“It was all Melissa’s doing,” eighty-five-year-old John Wehmer says by way of explanation, referring to Columbia, Missouri gallerist Melissa Williams. Last spring Williams visited Wehmer in his home on a hunch and eventually convinced him to unearth a body of two dozen large abstract paintings, many of which had been unseen in storage for decades, in a show that will now open at the McCormick Gallery this weekend after a stunningly successful showing in Missouri. The exhibition offers yet more evidence of the undersung role of Midwestern artists in mid-century abstract painting.
Williams’ initial motivation in visiting Missouri-native Wehmer had been to put together a group show of living artists who had been members during the late 1960s of the prominent but short-lived Painters Gallery in St. Louis, which Wehmer calls a “kind of cooperative among fifteen artists who banded together and were successful for about three years, until everyone ran out of art because most of us were teachers.” (Wehmer taught for more than thirty years at Lindenwood University in St. Charles).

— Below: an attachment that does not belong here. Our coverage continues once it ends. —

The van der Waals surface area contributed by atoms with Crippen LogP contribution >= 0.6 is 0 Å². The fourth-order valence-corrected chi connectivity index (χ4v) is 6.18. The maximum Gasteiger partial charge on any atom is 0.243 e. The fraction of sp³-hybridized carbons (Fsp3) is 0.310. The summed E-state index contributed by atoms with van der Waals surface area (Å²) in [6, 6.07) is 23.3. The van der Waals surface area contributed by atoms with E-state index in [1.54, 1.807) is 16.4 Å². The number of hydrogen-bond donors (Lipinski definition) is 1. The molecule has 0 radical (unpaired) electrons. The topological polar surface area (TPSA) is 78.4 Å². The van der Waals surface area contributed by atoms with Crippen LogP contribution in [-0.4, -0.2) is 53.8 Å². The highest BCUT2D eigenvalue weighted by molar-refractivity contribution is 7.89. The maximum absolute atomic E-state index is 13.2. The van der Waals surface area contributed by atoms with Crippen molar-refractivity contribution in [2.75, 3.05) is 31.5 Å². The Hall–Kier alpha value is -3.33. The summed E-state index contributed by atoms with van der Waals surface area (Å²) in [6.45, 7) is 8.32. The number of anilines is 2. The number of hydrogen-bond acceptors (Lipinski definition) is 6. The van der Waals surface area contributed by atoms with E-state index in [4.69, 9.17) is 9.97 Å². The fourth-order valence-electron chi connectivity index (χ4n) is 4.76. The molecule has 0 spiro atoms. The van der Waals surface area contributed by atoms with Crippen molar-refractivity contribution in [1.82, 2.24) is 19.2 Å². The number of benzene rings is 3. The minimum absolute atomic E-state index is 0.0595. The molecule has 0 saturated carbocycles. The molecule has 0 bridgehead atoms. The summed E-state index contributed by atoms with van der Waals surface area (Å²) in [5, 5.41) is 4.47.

Many of these artists were trained, as Wehmer was, on the G.I. Bill at Washington University in an art department that at the time included Max Beckmann, Philip Guston, and Wehmer’s mentor Paul Burlin as faculty. After graduating, Wehmer exhibited extensively, including at the St. Louis Art Museum, before the Painters Gallery closed in the late sixties and Wehmer’s monumental abstractions went into storage as he decided to experiment with other forms.
Williams’ group show never materialized, but “Unseen Forces” offers powerful evidence of a significant art history in the Midwest and St. Louis in particular. In fact, far from the avant-garde in New York, there was a deeply sustainable ecosystem for St. Louis artists at the time that included collectors like Joseph Pulitzer as patrons. Tom McCormick of the McCormick Gallery has described being “shocked to learn about this hidden history of abstract painting in the 1950s and 1960s in St. Louis,” so close to his hometown of Kansas City.
“I wasn’t exactly hiding them,” Wehmer clarifies when asked about the paintings, “but I was also busy doing other things and didn’t have time to promote them… there wasn’t much of a market around here for them anyway when the appreciation of abstraction fizzled out in the seventies.”
Wehmer doesn’t seem surprised by the popularity of the paintings, but he won’t be returning to the style of his youth; he now focuses on landscape paintings, derived partly from “having to learn how to draw and paint figures again during teaching” and becoming interested in different styles of what he calls “environment for people’s eyes” as he has watched “the different -isms come and go.” (Monica Westin)
Unseen Forces runs April 6 through May 18 at Thomas McCormick Gallery, 835 West Washington.
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